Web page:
How to Get the Best Sounding Podcast Audio
Want to hear all my secrets for getting the best-sounding podcast audio? It all starts with a decent-quality microphone! However, if you buy any ol’ microphone, set it up on your desk, and start recording, you might find that your podcast sound quality is…a little less than ideal.
How to get the best-sounding podcast audio
If you really want your podcast to have amazing sound quality, then you’ll also need to do some work on podcast mic setup and positioning. Otherwise, you could end up with muffled-sounding audio and tons of background noise.
So, today, let’s nerd out on the best ways to get a great-sounding podcast! We’ll talk about which mic you should use and all the steps I walk my clients through to get the best-sounding podcast audio possible.
Which mic should you buy?
Choosing a microphone is one of THE most important purchasing decisions you’ll make when starting your podcast. Different mics will give you a different end result. And which one you choose makes a HUGE difference in the finished product and audio quality of your podcast.
The good news is you don’t have to spend a bazillion dollars to get a decent mic! And just because you see every other podcaster using a mic doesn’t mean that you have to buy the same thing. (Please…for the love of everything podcasting, do not use a Yeti! LOL)
The Shure MV7 is the best mic for beginner and experienced podcasters alike. It’s somewhat of an investment up front, but it’s well worth it in the long run. If you’re looking for a more budget-friendly option, then my second pick is the Samson Q2.
Choose a dynamic microphone
One of the reasons these mics are so great is because they’re dynamic microphones. All dynamic microphones have a uni-directional sound pick-up pattern. Basically what that means is that they only pick up sound from one specific pattern or area of the mic.
That one-directional pattern is called a cardioid pattern, so you might also hear dynamic mics referred to as cardioid microphones.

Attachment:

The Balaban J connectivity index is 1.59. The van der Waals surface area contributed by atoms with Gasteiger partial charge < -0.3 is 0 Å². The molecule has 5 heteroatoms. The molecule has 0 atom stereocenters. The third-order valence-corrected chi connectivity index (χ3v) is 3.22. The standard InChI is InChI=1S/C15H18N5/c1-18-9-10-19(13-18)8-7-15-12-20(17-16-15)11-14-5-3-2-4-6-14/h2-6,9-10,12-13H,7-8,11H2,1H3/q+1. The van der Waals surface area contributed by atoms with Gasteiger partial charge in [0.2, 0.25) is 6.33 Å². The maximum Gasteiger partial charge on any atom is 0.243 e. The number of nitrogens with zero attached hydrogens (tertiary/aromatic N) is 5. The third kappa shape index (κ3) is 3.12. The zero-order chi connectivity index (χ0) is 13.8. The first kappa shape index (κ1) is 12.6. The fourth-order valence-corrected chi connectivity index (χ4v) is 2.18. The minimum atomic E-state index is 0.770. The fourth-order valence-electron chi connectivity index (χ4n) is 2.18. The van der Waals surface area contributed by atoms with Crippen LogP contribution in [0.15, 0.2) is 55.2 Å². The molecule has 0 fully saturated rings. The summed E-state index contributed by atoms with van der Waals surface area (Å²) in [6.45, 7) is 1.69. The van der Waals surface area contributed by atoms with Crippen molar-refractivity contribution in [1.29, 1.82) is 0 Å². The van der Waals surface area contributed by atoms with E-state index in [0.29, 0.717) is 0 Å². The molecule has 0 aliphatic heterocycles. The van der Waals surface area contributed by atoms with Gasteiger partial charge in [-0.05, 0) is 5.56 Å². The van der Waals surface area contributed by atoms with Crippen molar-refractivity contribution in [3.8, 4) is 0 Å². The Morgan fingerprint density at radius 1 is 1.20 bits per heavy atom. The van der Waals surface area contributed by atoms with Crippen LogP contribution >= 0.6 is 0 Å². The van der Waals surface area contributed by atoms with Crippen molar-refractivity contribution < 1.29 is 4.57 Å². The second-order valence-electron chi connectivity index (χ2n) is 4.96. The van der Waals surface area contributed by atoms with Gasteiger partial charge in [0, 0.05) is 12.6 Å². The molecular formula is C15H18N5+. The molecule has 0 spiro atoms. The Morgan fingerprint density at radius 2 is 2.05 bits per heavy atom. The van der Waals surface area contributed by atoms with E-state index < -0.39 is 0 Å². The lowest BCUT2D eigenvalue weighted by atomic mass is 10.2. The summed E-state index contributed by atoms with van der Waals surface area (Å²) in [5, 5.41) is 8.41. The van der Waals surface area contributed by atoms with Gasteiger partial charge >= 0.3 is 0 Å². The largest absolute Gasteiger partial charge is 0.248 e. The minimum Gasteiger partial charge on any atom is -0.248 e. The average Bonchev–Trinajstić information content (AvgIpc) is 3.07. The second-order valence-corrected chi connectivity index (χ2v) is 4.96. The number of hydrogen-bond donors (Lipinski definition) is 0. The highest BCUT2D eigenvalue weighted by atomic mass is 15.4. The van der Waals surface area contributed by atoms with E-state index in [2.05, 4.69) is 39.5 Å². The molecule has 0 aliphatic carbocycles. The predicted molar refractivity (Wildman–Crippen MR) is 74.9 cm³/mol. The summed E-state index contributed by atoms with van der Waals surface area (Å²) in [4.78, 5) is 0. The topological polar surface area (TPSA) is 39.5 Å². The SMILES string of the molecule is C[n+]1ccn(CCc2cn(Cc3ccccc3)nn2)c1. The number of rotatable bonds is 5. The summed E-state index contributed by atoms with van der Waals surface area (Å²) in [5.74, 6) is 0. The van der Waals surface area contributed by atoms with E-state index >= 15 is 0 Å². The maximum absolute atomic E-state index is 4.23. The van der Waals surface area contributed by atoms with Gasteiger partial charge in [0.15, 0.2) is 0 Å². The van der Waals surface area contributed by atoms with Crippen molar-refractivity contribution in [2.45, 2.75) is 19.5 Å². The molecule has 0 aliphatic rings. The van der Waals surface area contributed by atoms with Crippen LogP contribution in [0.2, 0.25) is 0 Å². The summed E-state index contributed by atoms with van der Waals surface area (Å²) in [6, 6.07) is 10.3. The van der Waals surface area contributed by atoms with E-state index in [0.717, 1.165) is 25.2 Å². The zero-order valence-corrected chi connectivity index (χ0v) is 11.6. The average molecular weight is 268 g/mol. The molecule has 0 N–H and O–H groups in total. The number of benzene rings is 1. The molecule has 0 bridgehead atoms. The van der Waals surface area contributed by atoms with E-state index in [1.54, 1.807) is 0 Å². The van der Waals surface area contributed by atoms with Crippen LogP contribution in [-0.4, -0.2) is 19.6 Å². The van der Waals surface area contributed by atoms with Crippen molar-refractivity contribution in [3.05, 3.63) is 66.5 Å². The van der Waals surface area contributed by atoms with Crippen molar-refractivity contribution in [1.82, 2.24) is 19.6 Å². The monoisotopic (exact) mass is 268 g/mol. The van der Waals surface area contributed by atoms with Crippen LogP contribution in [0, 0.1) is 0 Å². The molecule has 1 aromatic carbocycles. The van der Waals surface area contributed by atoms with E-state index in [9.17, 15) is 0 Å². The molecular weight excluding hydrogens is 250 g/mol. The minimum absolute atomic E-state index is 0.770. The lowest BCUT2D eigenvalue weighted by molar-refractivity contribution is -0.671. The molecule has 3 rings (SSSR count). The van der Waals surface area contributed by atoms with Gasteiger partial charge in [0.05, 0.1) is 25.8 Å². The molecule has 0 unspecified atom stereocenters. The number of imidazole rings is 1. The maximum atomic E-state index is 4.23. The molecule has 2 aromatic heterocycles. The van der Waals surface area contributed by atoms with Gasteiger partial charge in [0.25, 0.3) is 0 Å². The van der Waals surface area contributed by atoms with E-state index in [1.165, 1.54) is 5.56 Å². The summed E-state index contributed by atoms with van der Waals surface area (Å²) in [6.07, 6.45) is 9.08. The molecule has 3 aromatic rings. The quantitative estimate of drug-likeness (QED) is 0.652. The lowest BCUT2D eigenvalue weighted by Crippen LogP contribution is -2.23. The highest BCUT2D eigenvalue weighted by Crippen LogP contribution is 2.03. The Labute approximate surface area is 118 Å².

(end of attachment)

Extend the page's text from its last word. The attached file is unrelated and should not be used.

These mics are designed to pick up most of their sound from the front of the microphone and reject sound from the sides and rear. In other words, they’re the perfect choice for a podcaster who plans to sit in front of a mic and talk directly into it while they record!
Oh, and one last tip: always choose a USB mic. That makes for easy setup when you’re recording with a laptop!
Where to record
Before I get into how to set up your mic for recording, let’s talk about where to set up your mic for recording. Ideally, you’ll be able to record in a quiet space to minimize any interruptions or background noise. The last thing you want to hear in your finished podcast is your dog’s barks or your neighbor’s lawn mower!
Smaller rooms with carpet or rugs, curtains, and plenty of furniture are great places to record, because they naturally absorb sound. Wide open spaces with wood floors aren’t the best choice. In a pinch, you could even record in a walk-in closet! (Hey, it’s a small room with plenty of sound insulation!) Fun fact: Mel Robbins recorded the first episode of her podcast in a closet – you can see it here!
If you want to step things up a bit, invest in some acoustic foam panels to hang on the walls. This will insulate the room from outside sounds, as well as absorb any potential sound reflections or echoes caused by your voice. There are so many different kinds of panels you can use, from plain old foam panels to sound-absorbing art!